Masisi will be ushered in as the 5th President of Botswana on April and will immediate announce his new cabinet. Some of the backbenchers who are expected to find their way into cabinet include MP for Tati West Samson Moyo Guma who has publicly expressed his loyalty to Masisi. Having served previously as Assistant Minister of Finance, he could be set for a full ministerial post. There is a possibility that the Minister of Presidential Affairs, Governance and Public Administration Eric Molale could be moved to Defence, Justice and Security with Shaw Kgathi taking over from him. Another surprise might be the moving of Tshekedi Khama from the Ministry of Environment, Natural Resources Conservation and Tourism to a different one after his poor handling of the Botswana Tourism Organisation’s (BTO) administration. It is possible that Kitso Mokaila could be returned to the ministry. Having worked with his colleagues and being the primary evaluator of their performance as Vice President, it is quite possible that he will completely overhaul the ensemble and promote some of the backbenchers including economist Bogolo Kenewendo and Mephato Reatile who were brought into Parliament as Specially Elected members following a Constitutional amendment. A number of those who campaigned against Masisi in the BDP Congress elections could find themselves in the doldrums of being demoted.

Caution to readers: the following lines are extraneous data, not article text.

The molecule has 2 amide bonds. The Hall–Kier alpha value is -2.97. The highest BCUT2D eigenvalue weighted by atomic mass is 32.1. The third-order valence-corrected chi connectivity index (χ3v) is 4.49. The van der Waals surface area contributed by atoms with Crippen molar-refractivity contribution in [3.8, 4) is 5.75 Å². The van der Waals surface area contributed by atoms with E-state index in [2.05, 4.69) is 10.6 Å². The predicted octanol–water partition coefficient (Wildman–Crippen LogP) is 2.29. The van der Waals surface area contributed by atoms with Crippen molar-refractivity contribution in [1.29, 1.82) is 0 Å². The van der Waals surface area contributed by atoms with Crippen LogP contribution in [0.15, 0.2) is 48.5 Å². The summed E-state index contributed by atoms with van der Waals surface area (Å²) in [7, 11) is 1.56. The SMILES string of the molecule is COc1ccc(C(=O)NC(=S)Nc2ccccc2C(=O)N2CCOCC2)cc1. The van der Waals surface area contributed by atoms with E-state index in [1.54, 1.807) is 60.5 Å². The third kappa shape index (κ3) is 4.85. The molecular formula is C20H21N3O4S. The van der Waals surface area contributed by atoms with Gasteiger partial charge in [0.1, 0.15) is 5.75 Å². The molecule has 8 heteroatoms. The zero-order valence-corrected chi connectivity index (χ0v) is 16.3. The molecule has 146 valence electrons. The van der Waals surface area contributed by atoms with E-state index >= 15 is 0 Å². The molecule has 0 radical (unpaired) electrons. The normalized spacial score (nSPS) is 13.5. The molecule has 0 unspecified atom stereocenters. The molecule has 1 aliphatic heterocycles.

4 MOSHUPA/MANYANA BY-ELECTIONS
As he ascends the Presidential seat, Masisi will create a vacancy at Moshupa/Manyana constituency. Months before that all parties are setting off to see how and through whom they will fill the gap left open. In 2014 Masisi won the constituency with 6831 votes, beating Ngaka Monageng of the Umbrella for Democratic Change (UDC) to 3231 votes and Benny Stegling of Botswana Congress Party (BCP) who got 2557 votes.It will be seen whether Botswana’s newest political party Alliance for Progressives will contest the by-elections or join the UDC campaign.Masisi’s close ally Karabo Gare is viewed as the preferred candidate to represent the BDP in the by- election. Ahead of the Tonota elective congress, Gare was the treasurer of the Masisi team. He previously worked as a business advisor at the Local Enterprise Authority (LEA) and has in previous media interview expressed interest in replacing Masisi.